Skip to main content

Catherine Roraback Collection of Ericka Huggins Papers

Call Number: JWJ MSS 96

Scope and Contents

Materials in the Catherine Roraback collection of Ericka Huggins papers document the activities of both Catherine Roraback and Ericka Huggins during the New Haven Black Panther trials. A majority of the collection contains Catherine Roraback’s legal files related to Ericka Huggins's trial, including memoranda on prison conditions, statements, depositions, affidavits, and FBI reports. Materials belonging to Ericka Huggins includes poems, correspondence, and other writings created during her imprisonment. Communist reading material requested by Huggins such as The Selected Writings of Mao Tse-Tung (1968) are also included.


  • 1961 - 2000
  • Majority of material found within 1969 - 1971


Conditions Governing Access

The materials are open for research.

Conditions Governing Access

Box 10 contains restricted fragile material. Reference surrogates have been substituted in the main files. For further information consult the appropriate curator.

Conditions Governing Use

The Catherine Roraback Collection of Ericka Huggins Papers is the physical property of the Beinecke Rare Book and Manuscript Library, Yale University. Literary rights, including copyright, belong to the authors or their legal heirs and assigns. For further information, consult the appropriate curator.

Immediate Source of Acquisition

Purchased from Bolerium Books on the Elizabeth Wakeman Dwight Memorial Fund, 2012.


Organized into three series: I. Ericka Huggins Trial Proceedings (1961-2000). II. Correspondence (1969-1972). III. Ericka Huggins Personal Papers (1969-1975).


3.67 Linear Feet (10 boxes)

Language of Materials


Catalog Record

A record for this collection is available in Orbis, the Yale University Library catalog

Persistent URL


The Catherine Roraback Collection of Ericka Huggins papers consists of materials compiled by attorney Catherine Roraback during the New Haven trial of Black Panther Party leader Ericka Huggins. Included in the collection are Huggins' legal files, prison writings, clippings, correspondence and other documentation of the trial and Huggins' imprisonment.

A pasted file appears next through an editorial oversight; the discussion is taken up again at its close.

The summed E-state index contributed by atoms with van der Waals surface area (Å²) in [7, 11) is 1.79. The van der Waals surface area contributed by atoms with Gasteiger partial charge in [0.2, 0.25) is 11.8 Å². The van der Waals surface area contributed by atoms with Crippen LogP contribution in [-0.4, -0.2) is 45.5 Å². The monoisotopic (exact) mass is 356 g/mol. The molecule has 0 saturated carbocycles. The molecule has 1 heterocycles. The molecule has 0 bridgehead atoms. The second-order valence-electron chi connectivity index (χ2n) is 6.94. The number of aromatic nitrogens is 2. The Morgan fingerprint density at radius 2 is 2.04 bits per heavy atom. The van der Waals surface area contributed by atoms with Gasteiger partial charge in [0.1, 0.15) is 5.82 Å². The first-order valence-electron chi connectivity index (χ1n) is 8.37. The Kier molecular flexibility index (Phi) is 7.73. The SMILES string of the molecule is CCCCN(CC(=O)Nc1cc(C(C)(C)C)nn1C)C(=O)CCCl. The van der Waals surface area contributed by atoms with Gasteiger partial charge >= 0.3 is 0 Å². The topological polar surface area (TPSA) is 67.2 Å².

Catherine Roraback (1920-2007)

Catherine Roraback was a Connecticut civil rights attorney who served as lead defense counsel for Ericka Huggins during her trial for the kidnapping and murder of Alex Rackley. Roraback was born on September 17, 1920 in Brooklyn, New York City, New York. She graduated from Mount Holyoke College in 1941 and was the only woman to graduate from Yale University Law School in 1948. Upon graduation, Roraback took over her family's law practice in Canaan, Connecticut. From 1969 to 1971, Roraback defended Ericka Huggins, a leader in the New Haven chapter of the Black Panther Party who was charged with conspiracy in the murder of Alex Rackley, a member of the Black Panther Party. On May 25 1971, the trial ended in a hung jury and was declared a mistrial. After the trial, Roraback continued to practice law and participated in organizations such as the Connecticut Civil Liberties Union, an organization she co-founded, and became president of the National Lawyers Guild. Roraback died on October 17, 2007 in Salisbury, Connecticut.

Ericka Huggins (1948-)

Ericka Jenkins Huggins was born in Washington D.C. on January 5, 1948. Huggins attended Lincoln University where she met her husband, John Huggins, and together they moved to California to join the Black Panther Party. John Huggins was murdered by members of the rival black nationalist US Organization on the University of California, Los Angeles campus in 1969. After his death, Huggins relocated to New Haven, Connecticut with their daughter Mai and became a leader in the New Haven chapter of the Black Panther Party. On May 22, 1969, Huggins, along with Black Panther Party co-founder Bobby Seale, faced charges that stemmed from the kidnapping and murder of Black Panther Party member Alex Rackley. The trial, which lasted from October 1970 to May 1971, ended in a mistrial and dismissal of all charges. Huggins was released on May 25, 1971. After the trial, Huggins remained in the Black Panther Party and became the director of the Oakland Community School in Oakland, California until 1981. She also became the first black woman and first woman to be appointed to the Alameda County Board of Education. Huggins also worked as a professor of sociology and African American studies in the Peralta Community College District.
Guide to the Catherine Roraback Collection of Ericka Huggins Papers
Under Revision
by Afua Ferdnance
May 2017
Description rules
Describing Archives: A Content Standard
Language of description note
Finding aid written in English.

Part of the Beinecke Rare Book and Manuscript Library Repository

P. O. Box 208330
New Haven CT 06520-8330 US
(203) 432-2977


121 Wall Street
New Haven, CT 06511

Opening Hours

Access Information

The Beinecke Library is open to all Yale University students and faculty, and visiting researchers whose work requires use of its special collections. You will need to bring appropriate photo ID the first time you register. Beinecke is a non-circulating, closed stack library. Paging is done by library staff during business hours. You can request collection material online at least two business days in advance of your visit, using the request links in Archives at Yale. For more information, please see Planning Your Research Visit and consult the Reading Room Policies prior to visiting the library.